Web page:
The plaintiffs argued that the payment provisions’ extension of the 2-attempt limit across all scheduled payments on the same loan was lacking in “reasoned analysis or record evidence.” The Fifth Circuit disagreed, as the Bureau’s “rulemaking record prove[d] otherwise.” The Fifth Circuit concluded that the Bureau’s study showed that a third withdrawal attempt, even if applied to a different scheduled payment, would still likely fail after weeks or a month passed; the effort to tailor individual requirements for each possible discrete payment practice would add too much complexity to the regulation; and ACH transactions data historically supported the Bureau’s determination that a distinction (between re-presentment of the same payment vs. a new presentment for new installments) would invite lender evasion. Thus, the Fifth Circuit concluded that the payment provisions were neither arbitrary nor capricious.
In some respects, the payment provisions hinged upon stale information or incendiary assumptions regarding the industry, and yet the Fifth Circuit’s outcome, deferential to the Bureau’s findings, concluded that no actionable flaws under the APA existed in the Bureau’s promulgated rulemaking.
On the enforcement front, the Fifth Circuit’s decision had groundbreaking implications for the Bureau’s power to enforce the ban on Unfair, Deceptive, or Abusive Acts and Practices (UDAAP) in the Dodd-Frank Act. Although the court’s conclusions arose out of agency rulemaking rather than enforcement, the way the court justified the rule directly rests on interpretations that are favorable to the Bureau’s enforcement program, with respect to one of the most challenging aspects of UDAAP, the “unfairness” test. Under the Dodd-Frank Act, a practice is “unfair” if:
The act or practice causes or is likely to cause substantial injury to consumers
It is not reasonably avoidable by consumers
Any substantial injury is not outweighed by the countervailing benefits to consumers or to competition
The plaintiffs challenged the Bureau’s determination in the 2017 rulemaking that the lender practices necessitating the payment provisions were unfair. As to Prong 1 above, the plaintiffs asserted that the consumers’ banks, not the payday lenders, caused insufficient funds fees or bank-account closures. The Fifth Circuit was not convinced. It held that the “[t]hough not the ‘most proximate cause,’ a lender’s repeated initiation of unsuccessful payment transfers is both a but-for and a proximate cause of any resulting fees or closures.”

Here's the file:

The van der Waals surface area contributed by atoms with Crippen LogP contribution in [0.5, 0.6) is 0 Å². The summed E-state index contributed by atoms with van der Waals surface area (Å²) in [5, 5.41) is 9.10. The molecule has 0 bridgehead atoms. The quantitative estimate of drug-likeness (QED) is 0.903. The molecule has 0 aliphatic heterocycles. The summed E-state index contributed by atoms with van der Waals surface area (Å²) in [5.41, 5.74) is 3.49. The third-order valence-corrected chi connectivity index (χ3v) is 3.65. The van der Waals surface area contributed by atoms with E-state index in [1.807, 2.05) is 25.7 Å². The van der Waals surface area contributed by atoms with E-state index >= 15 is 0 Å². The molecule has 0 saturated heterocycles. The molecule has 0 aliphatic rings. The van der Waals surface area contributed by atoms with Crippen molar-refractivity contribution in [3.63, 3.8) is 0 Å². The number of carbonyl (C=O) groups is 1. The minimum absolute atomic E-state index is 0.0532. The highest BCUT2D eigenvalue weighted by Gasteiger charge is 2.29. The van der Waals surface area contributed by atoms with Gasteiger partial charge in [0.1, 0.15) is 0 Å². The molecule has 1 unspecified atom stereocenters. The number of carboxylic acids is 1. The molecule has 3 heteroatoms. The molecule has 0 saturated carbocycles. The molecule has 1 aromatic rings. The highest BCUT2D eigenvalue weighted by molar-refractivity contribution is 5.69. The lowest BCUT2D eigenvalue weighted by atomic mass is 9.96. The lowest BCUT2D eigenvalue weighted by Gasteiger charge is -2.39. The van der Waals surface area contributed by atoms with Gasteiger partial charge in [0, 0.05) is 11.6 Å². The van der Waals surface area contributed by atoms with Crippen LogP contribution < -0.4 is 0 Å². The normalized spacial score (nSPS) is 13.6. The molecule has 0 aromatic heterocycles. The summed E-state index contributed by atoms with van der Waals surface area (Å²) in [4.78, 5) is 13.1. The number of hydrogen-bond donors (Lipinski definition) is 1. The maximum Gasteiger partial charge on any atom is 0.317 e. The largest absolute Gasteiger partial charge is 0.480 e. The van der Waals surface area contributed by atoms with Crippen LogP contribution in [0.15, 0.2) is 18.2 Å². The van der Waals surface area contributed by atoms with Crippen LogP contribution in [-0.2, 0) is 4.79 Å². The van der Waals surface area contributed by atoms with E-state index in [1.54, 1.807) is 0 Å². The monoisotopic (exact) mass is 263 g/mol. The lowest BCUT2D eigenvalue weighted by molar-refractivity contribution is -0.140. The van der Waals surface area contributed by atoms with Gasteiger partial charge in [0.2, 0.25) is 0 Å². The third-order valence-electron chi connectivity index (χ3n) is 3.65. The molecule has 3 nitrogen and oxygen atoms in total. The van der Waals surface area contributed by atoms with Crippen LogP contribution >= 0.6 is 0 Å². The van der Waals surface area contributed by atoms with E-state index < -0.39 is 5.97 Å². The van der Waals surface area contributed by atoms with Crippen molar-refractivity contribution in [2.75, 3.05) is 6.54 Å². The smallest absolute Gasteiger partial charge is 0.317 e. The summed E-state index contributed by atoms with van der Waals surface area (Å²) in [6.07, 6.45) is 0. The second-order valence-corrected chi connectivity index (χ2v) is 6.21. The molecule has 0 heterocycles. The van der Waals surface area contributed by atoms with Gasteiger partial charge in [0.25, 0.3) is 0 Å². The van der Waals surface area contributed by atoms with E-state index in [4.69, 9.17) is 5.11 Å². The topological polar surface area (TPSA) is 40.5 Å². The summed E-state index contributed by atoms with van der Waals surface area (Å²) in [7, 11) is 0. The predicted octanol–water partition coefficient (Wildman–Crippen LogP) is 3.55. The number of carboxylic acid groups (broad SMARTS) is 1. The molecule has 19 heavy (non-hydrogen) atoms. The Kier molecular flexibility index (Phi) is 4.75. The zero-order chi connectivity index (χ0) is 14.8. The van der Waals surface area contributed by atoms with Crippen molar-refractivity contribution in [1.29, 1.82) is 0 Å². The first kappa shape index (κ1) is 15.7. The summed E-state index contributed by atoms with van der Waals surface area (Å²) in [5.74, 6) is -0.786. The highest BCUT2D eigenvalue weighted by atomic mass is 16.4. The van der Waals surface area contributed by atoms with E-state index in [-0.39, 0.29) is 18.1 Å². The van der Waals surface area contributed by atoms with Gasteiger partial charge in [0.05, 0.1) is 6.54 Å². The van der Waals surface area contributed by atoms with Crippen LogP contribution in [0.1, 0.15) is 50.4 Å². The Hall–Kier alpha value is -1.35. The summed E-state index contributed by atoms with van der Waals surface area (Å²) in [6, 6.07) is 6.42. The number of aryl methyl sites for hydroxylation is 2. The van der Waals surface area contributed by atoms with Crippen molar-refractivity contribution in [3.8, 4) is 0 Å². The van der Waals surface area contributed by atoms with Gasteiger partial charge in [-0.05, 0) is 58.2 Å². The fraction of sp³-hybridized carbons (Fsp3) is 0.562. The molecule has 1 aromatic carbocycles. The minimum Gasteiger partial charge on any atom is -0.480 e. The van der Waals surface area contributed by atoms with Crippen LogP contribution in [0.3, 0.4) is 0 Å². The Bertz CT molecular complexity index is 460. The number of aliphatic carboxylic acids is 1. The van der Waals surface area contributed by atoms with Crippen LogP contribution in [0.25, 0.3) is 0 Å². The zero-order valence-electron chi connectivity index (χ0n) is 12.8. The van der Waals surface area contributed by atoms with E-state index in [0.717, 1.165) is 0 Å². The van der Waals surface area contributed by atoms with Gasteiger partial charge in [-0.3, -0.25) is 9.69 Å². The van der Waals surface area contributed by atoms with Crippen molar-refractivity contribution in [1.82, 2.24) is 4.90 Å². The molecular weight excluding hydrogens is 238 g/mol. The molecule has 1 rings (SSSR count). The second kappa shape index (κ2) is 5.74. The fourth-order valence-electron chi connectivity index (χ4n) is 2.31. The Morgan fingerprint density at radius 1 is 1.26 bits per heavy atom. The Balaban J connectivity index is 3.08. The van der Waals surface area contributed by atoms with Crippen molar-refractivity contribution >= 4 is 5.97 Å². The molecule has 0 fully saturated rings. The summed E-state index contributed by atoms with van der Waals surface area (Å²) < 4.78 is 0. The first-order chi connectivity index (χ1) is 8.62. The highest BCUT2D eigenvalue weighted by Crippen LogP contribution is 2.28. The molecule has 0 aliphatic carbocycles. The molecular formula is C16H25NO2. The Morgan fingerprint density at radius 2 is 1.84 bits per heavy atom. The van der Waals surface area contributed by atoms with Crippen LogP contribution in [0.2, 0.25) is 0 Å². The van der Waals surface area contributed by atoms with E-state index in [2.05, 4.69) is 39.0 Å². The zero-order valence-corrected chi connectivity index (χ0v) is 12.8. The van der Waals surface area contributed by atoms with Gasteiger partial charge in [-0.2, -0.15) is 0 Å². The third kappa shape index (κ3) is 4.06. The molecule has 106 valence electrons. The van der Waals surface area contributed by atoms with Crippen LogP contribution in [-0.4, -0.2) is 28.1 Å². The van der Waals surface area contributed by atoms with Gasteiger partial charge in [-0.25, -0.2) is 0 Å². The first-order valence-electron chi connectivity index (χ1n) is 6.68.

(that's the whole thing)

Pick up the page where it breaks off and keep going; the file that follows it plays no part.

As to Prong 2 above, the plaintiffs challenged the Bureau’s findings that the injuries in question were not reasonably avoidable by consumers. What is groundbreaking about the Fifth Circuit case is that it went someplace few courts have. Since the Bureau’s inception, we have all been hard-pressed to find federal court decisions that have meaningfully fleshed out Prong 2 of an unfairness claim under the Dodd-Frank Act. Here, the plaintiffs argued that under Dodd-Frank, consumers could in fact avoid injury associated with successive funds withdrawal attempts by (a) not authorizing automatic withdrawals, (b) ensuring their accounts are sufficiently funded, (c) negotiating revised payment options, (d) issue stop-payment orders or rescind account access, or (e) not applying for the loan in the first place and pursuing alternative sources of consumer credit instead.
Remarkably, the Fifth Circuit rejected each of (a) through (e) and concluded that the Bureau had a “reasonable basis to conclude” that the harms associated with three or more unsuccessful withdrawal attempts are “not reasonably avoidable by consumers,” satisfying Prong 2 of an “unfair” act under Dodd-Frank. In future Bureau matters on lending products or short-term credit solutions, while a 519-page record may not be readily available (as it was in the payday loan rulemaking), the principles that the Fifth Circuit used on unfairness will still be illustrative if not binding. The ramifications of the Fifth Circuit’s rulings on UDAAP are far-reaching, as now there is clearcut federal appellate court precedent for what constitutes “reasonably avoidable” harm for an “unfair” act when it comes to automatic withdrawals or preauthorized electronic funds transfers for loan repayment. The other implications? The Bureau can now use this case in future enforcement litigation as a basis to assist the Bureau in crafting novel UDAAP claims for similar acts and practices.
Granted, while it remains to be seen how the Supreme Court will rule on the Bureau’s constitutionality, if the agency continues to operate, it’s extremely ironic that the Fifth Circuit’s other holdings, reached in CFSA v. CFPB, established precedents that inure to the benefit of the Bureau. The unfairness analysis is a major contribution to the Bureau’s UDAAP program and findings that the Bureau was neither arbitrary nor capricious offer the Bureau a blueprint for how to successfully defend an APA attack on future rulemaking. In that regard, if the constitutionality problem is resolved in a way that permits the Bureau to continue its work under the enabling statute, the Fifth Circuit decision will have effectively strengthened, not weakened, the Bureau’s regulatory and enforcement functions. I admit that’s certainly a big “if.” This leads me to my next section, below.
Next week’s article regarding Myth No. 3 will address whether the funding structure issue is a zero-sum game for the CFPB and its opponents.
 Most of the precedents arose under an analogous provision found in Section 5 of the FTC Act.